Virtual reality film aims to raise funds by giving Nepal quake experience

The 4 minute film, which is narrated by Susan Sarandon, attempts to transport people to the Himalayan nation.

FILE: Cleanup operations underway in Nepal following a 7.8 magnitude quake which struck on 25 April. Picture: Mia Lindeque/EWN.

NEW DELHI - A virtual reality film aims to help raise funds for survivors of last month's earthquake in Nepal by giving viewers a first-hand experience of the disaster's aftermath, the director said on Friday.

Los Angeles-based company RYOT - which produces news stories for audiences to act on - shot the footage in the days following the 7.8 magnitude quake which struck the impoverished nation on 25 April, killing more than 8,000 people.

"As film-makers, we always try to have people understand the magnitude of a disaster but it's difficult in traditional video," said David Darg, RYOT's director and co-founder who travelled to Nepal in the quake's aftermath.

"This is the first time that Virtual Reality technology has been harnessed after an earthquake to give a fully immersive experience and help connect potential donors to the need in the most direct way available."

The four minute film, which is narrated by Hollywood actress Susan Sarandon, attempts to transport people to the Himalayan nation to be fully immersed amongst the destruction and understand the plight of survivors.

When seen in this medium, viewers will feel like they are standing in the rubble and living through the experiences of the survivors who have lost their families, homes and livelihoods.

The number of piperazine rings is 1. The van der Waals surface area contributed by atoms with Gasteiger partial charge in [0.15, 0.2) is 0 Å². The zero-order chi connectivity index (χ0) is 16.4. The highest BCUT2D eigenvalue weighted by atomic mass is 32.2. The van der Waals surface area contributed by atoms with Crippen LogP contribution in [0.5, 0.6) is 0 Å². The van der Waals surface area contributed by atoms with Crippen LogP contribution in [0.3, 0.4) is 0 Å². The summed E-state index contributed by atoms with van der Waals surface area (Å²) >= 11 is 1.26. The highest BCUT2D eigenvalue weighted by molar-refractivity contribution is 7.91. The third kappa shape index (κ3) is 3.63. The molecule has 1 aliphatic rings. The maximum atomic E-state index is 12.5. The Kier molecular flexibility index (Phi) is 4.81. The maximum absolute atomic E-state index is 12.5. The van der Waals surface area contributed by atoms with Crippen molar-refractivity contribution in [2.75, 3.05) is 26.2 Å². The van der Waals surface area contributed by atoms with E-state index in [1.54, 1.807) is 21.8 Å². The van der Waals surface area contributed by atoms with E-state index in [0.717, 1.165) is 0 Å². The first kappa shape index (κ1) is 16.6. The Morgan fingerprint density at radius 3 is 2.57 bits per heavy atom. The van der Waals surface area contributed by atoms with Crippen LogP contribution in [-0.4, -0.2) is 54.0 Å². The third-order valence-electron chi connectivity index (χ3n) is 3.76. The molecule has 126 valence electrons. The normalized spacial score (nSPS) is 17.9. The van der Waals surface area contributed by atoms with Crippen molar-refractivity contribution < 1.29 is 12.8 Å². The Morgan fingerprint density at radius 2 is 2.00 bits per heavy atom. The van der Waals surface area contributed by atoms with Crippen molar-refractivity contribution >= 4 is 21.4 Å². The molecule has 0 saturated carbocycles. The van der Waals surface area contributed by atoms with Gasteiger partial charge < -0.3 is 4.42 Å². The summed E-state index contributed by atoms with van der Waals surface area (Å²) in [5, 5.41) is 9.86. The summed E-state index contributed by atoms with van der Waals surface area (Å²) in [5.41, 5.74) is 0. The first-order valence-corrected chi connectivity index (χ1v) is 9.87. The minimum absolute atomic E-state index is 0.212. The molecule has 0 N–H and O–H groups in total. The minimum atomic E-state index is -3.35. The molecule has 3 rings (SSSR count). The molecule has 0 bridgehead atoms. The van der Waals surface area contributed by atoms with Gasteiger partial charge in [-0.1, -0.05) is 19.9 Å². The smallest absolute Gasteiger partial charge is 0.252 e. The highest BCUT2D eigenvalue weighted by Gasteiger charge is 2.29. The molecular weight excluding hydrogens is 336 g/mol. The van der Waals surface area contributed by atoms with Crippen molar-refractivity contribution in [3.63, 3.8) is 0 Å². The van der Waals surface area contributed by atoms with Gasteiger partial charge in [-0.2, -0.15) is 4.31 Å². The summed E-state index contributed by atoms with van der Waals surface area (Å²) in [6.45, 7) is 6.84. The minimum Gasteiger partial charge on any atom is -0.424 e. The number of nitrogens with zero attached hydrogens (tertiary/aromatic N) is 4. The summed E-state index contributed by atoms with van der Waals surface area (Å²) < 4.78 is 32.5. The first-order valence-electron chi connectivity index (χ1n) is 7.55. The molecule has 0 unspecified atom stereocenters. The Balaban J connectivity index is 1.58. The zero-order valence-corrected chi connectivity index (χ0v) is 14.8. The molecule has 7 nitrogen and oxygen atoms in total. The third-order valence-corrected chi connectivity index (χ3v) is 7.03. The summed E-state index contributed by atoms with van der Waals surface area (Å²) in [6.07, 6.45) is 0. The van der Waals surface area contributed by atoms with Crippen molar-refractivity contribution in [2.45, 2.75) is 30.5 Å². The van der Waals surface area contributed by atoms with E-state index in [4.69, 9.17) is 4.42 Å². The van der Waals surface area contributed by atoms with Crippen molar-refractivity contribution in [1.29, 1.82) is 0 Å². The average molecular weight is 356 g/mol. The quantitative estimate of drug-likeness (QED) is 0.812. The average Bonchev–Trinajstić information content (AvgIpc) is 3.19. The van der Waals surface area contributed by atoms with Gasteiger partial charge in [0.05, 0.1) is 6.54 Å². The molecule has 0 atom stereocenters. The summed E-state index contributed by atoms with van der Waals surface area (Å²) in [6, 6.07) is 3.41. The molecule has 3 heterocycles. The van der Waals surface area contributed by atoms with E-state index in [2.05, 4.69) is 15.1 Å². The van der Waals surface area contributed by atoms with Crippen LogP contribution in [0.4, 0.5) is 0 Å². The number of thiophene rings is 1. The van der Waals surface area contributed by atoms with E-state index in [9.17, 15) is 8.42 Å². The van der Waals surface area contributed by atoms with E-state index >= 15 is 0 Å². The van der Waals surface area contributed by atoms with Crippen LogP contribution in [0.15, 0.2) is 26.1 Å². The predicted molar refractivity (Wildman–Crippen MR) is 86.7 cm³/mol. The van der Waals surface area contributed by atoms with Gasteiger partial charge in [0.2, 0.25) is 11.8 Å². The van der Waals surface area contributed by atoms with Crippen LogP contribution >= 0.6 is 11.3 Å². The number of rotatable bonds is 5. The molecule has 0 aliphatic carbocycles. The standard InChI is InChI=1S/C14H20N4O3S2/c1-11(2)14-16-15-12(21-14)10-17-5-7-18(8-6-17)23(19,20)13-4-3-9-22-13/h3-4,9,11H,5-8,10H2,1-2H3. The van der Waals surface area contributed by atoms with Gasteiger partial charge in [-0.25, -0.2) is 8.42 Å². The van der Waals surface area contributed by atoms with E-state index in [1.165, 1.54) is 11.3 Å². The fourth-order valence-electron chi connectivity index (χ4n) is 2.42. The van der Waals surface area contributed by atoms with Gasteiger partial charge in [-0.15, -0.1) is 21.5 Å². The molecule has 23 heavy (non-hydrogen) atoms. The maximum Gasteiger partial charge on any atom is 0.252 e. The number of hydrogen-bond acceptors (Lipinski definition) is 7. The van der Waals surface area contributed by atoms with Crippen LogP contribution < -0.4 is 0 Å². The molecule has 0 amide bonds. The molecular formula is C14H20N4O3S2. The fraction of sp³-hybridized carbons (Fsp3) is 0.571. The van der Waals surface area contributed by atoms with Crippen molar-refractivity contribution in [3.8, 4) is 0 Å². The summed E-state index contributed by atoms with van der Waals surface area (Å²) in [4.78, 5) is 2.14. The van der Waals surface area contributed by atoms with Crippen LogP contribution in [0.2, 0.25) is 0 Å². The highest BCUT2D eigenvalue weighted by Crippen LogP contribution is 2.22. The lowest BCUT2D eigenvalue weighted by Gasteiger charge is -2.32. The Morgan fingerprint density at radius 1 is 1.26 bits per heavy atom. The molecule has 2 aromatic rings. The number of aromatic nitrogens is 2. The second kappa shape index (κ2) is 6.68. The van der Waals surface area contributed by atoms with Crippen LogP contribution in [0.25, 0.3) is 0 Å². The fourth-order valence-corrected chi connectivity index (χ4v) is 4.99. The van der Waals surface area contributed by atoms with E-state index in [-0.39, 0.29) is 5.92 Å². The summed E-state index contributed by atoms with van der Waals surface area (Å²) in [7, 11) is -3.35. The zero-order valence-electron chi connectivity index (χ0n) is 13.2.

Aid agencies say the international community's response to the disaster has slowed in recent weeks, even though at least two million people are in need of food, water, shelter and proper sanitation facilities.

The United Nations has appealed for $423 million, but as of Friday, the U.N. Financial Tracking showed $113 million had been raised, 27 percent of the required funds.

Darg, who has filmed other humanitarian crises such as the Ebola outbreak in West Africa and the cholera outbreak in Haiti said traditional methods of collecting funds were still effective, but that it was important to find new ways of attracting larger audiences to engage and donate.

"For instance, after the Ebola outbreak, the aid community was shocked at the relatively low response from private donors in proportion to the amount of media coverage given to the outbreak," said Darg.

"By pioneering new ways to convey the very real messages of urgency and need, we can reinforce donor response and encourage a new demographic of donors and advocates to engage."

Darg said funds raised would go through the RYOT Foundation to U.S. charity Operation Blessing to purchase items such as food, water, blankets and shelter for victims in Sindhupalchowk, one of the worst-hit districts.

The Nepal Quake Project was launched on Thursday, but was debuted at the MountainFilm Festival last weekend.

"Attendees were fully invested in the experience and had immediate and visceral reactions," said Darg.

"People who have viewed the Nepal piece said that they experienced extreme empathy - and even made eye-to-eye connexions with people in the film and were extremely moved."